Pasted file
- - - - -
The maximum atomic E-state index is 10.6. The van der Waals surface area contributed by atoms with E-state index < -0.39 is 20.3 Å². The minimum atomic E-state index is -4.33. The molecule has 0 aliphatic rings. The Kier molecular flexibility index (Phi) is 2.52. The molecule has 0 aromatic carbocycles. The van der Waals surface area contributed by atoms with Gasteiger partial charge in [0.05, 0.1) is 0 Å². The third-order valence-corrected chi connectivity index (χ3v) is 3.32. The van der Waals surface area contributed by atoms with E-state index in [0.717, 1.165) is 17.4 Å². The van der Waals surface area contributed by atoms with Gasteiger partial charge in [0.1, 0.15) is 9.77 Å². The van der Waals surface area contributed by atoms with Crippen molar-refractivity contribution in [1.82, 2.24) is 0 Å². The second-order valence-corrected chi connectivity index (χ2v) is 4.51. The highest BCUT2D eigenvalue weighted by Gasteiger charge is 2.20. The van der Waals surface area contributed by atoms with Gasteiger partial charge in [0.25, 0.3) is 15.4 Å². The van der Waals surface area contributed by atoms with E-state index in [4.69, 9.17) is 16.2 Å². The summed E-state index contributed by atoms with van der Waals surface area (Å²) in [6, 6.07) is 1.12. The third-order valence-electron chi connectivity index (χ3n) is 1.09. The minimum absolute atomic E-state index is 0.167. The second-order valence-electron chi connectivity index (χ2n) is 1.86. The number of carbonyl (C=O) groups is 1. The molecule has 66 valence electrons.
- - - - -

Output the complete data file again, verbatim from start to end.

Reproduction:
The maximum atomic E-state index is 10.6. The van der Waals surface area contributed by atoms with E-state index < -0.39 is 20.3 Å². The minimum atomic E-state index is -4.33. The molecule has 0 aliphatic rings. The Kier molecular flexibility index (Phi) is 2.52. The molecule has 0 aromatic carbocycles. The van der Waals surface area contributed by atoms with Gasteiger partial charge in [0.05, 0.1) is 0 Å². The third-order valence-corrected chi connectivity index (χ3v) is 3.32. The van der Waals surface area contributed by atoms with E-state index in [0.717, 1.165) is 17.4 Å². The van der Waals surface area contributed by atoms with Gasteiger partial charge in [0.1, 0.15) is 9.77 Å². The van der Waals surface area contributed by atoms with Crippen molar-refractivity contribution in [1.82, 2.24) is 0 Å². The second-order valence-corrected chi connectivity index (χ2v) is 4.51. The highest BCUT2D eigenvalue weighted by Gasteiger charge is 2.20. The van der Waals surface area contributed by atoms with Gasteiger partial charge in [0.25, 0.3) is 15.4 Å². The van der Waals surface area contributed by atoms with E-state index in [4.69, 9.17) is 16.2 Å². The summed E-state index contributed by atoms with van der Waals surface area (Å²) in [6, 6.07) is 1.12. The third-order valence-electron chi connectivity index (χ3n) is 1.09. The minimum absolute atomic E-state index is 0.167. The second-order valence-electron chi connectivity index (χ2n) is 1.86. The number of carbonyl (C=O) groups is 1. The molecule has 66 valence electrons.